She is at home with many genres. “I Could Have Danced All Night” from My Fair Lady was lyrical, and she encouraged the sopranos in the audience to sing along, which for me was great fun. In honor of Stephen Sondheim’s birthday which was the previous day (March 22) she sang a medley of “What Can You Lose?” and “Not a Day Goes By.” Later she included “Children Will Listen” in a beautiful mash-up with “Bein’ Green” (Joe Raposo) and “You’ve Got to Be Carefully Taught” (Rodgers & Hammerstein). The songs from the different composers may have been written in different decades, but they were arranged in an arc that promoted love and tolerance.

McDonald and Rudetsky did not discuss her television or film roles or every Broadway show or Tony Award. But they did spend time on Lady Day at Emerson’s Bar and Grill and her tour-de-force performance as Billie Holiday. Winning that Tony made her the first woman to take home Tony Awards in all four eligible acting categories. She found the voice for Holiday through her memories of imitating her grandmother whom she called Nana and whose piano she has in her home today. She tackled Holiday’s classic “Crazy He Calls Me” by going back and forth between Holiday’s unique but damaged sound and her own glorious voice and showing her superb acting skills.

The cabaret was filled with Broadway classics, but she also offered a new song that she discovered on TikTok—“I Love Today” by Kim Kalesti. It is a lovely ballad written by a mother about spending a perfect day with her daughter. Rudetsky spoke of meeting a Scottsdale resident backstage named Syd who used to play concerts with Judy Garland, so he called for “Over the Rainbow” as a dedication to Syd. Sometimes a Rudetsky show is heavy on the conversation and goes off on tangents, but he and McDonald found a balance that allowed for many more songs than we usually hear in one of these evenings.  After a standing ovation and some additional discussion, the duo performed a double encore of the George & Ira Gershwin/Du Bose Heyward/Dorothy Heyward “Summertime” with McDonald off mic, showing her operatic skills. Then the two presented a dark, interesting arrangement of Kander and Ebb’s “Cabaret.” Rudetsky called it “creepy,” but I loved it. It had elements of Jacques Brel and a powerful Madama Butterfly ending. I could picture its original setting in a basement club in Germany full of sexually divergent characters. Bravo to the artists, the near capacity audience, and the Scottsdale Center for the Performing Arts for giving us a night to remember. Rudetsky will be back in Scottsdale in October with Sutton Foster.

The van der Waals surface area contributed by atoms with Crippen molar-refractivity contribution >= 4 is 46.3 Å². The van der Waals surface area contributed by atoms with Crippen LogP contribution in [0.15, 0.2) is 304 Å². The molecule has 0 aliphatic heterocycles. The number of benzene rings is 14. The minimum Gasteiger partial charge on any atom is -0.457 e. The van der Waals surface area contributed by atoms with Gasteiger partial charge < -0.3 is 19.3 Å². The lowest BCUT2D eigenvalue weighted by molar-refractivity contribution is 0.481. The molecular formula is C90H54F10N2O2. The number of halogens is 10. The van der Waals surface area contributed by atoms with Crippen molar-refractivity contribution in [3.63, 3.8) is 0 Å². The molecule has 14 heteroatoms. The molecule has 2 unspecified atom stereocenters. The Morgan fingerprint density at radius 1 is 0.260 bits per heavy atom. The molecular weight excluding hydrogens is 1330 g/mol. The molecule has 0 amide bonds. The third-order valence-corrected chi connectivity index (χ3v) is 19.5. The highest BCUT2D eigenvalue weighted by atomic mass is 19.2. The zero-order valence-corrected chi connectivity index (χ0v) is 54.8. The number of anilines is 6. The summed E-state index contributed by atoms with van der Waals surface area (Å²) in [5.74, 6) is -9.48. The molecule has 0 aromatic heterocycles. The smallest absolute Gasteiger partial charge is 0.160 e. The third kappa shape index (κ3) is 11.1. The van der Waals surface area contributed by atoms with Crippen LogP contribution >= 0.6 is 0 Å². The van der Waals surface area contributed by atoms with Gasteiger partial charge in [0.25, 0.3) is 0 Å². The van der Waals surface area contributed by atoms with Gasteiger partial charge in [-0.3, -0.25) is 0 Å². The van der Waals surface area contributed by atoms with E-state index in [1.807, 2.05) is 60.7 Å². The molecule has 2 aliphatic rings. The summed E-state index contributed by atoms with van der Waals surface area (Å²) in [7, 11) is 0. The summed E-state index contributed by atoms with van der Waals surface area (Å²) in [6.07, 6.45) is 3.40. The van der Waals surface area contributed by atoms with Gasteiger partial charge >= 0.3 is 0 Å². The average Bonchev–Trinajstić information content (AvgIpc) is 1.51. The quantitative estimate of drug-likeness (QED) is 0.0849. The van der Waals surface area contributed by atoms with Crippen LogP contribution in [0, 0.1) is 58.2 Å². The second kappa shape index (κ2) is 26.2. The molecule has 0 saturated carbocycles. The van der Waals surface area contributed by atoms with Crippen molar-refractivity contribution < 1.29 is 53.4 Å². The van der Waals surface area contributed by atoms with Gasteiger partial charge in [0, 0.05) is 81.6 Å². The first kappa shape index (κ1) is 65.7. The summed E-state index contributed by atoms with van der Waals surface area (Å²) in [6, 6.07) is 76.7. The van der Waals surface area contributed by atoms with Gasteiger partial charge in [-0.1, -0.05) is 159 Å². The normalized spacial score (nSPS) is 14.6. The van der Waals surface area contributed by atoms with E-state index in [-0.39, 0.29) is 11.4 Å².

Lynn Timmons Edwards

Lynn writes and performs themed cabaret shows based on the songs of the Great American Songbook throughout Arizona. She has had three short plays produced in the Theatre Artists Studio Festival of Summer Shorts and is working on a full length play, "Fairy," based on the life of Mary Russell Ferrell Colton, a founder of the Museum of Northern Arizona. In addition to writing and singing, Lynn plays bridge and tennis and enjoys traveling with her husband and artistic companion, Bob. Born in Ohio, Lynn is a graduate of Denison University (BA), Arizona State University (MPA) and has lived in Arizona since 1977.